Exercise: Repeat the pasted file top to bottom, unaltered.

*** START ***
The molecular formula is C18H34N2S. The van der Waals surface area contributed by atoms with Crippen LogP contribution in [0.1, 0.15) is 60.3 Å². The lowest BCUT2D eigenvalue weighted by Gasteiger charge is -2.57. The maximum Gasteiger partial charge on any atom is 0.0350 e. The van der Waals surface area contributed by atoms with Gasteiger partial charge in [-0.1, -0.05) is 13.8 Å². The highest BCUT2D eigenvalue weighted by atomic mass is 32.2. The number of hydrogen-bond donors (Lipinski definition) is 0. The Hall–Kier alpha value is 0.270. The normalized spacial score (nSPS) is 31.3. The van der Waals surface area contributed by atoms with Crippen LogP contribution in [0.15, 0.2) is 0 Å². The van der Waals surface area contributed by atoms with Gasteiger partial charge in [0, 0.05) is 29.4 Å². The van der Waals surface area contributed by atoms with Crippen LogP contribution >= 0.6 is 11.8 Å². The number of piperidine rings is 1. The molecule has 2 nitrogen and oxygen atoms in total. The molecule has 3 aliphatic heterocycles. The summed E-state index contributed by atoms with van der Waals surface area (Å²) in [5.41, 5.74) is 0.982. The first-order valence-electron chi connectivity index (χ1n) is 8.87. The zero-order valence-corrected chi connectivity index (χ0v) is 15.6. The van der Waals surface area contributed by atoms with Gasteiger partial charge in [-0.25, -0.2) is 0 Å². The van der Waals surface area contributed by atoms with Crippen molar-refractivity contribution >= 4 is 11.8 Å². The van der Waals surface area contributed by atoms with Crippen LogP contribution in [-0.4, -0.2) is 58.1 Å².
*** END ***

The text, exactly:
The molecular formula is C18H34N2S. The van der Waals surface area contributed by atoms with Crippen LogP contribution in [0.1, 0.15) is 60.3 Å². The lowest BCUT2D eigenvalue weighted by Gasteiger charge is -2.57. The maximum Gasteiger partial charge on any atom is 0.0350 e. The van der Waals surface area contributed by atoms with Gasteiger partial charge in [-0.1, -0.05) is 13.8 Å². The highest BCUT2D eigenvalue weighted by atomic mass is 32.2. The number of hydrogen-bond donors (Lipinski definition) is 0. The Hall–Kier alpha value is 0.270. The normalized spacial score (nSPS) is 31.3. The van der Waals surface area contributed by atoms with Crippen LogP contribution in [0.15, 0.2) is 0 Å². The van der Waals surface area contributed by atoms with Gasteiger partial charge in [0, 0.05) is 29.4 Å². The van der Waals surface area contributed by atoms with Crippen LogP contribution >= 0.6 is 11.8 Å². The number of piperidine rings is 1. The molecule has 2 nitrogen and oxygen atoms in total. The molecule has 3 aliphatic heterocycles. The summed E-state index contributed by atoms with van der Waals surface area (Å²) in [5.41, 5.74) is 0.982. The first-order valence-electron chi connectivity index (χ1n) is 8.87. The zero-order valence-corrected chi connectivity index (χ0v) is 15.6. The van der Waals surface area contributed by atoms with Gasteiger partial charge in [-0.25, -0.2) is 0 Å². The van der Waals surface area contributed by atoms with Crippen molar-refractivity contribution >= 4 is 11.8 Å². The van der Waals surface area contributed by atoms with Crippen LogP contribution in [-0.4, -0.2) is 58.1 Å².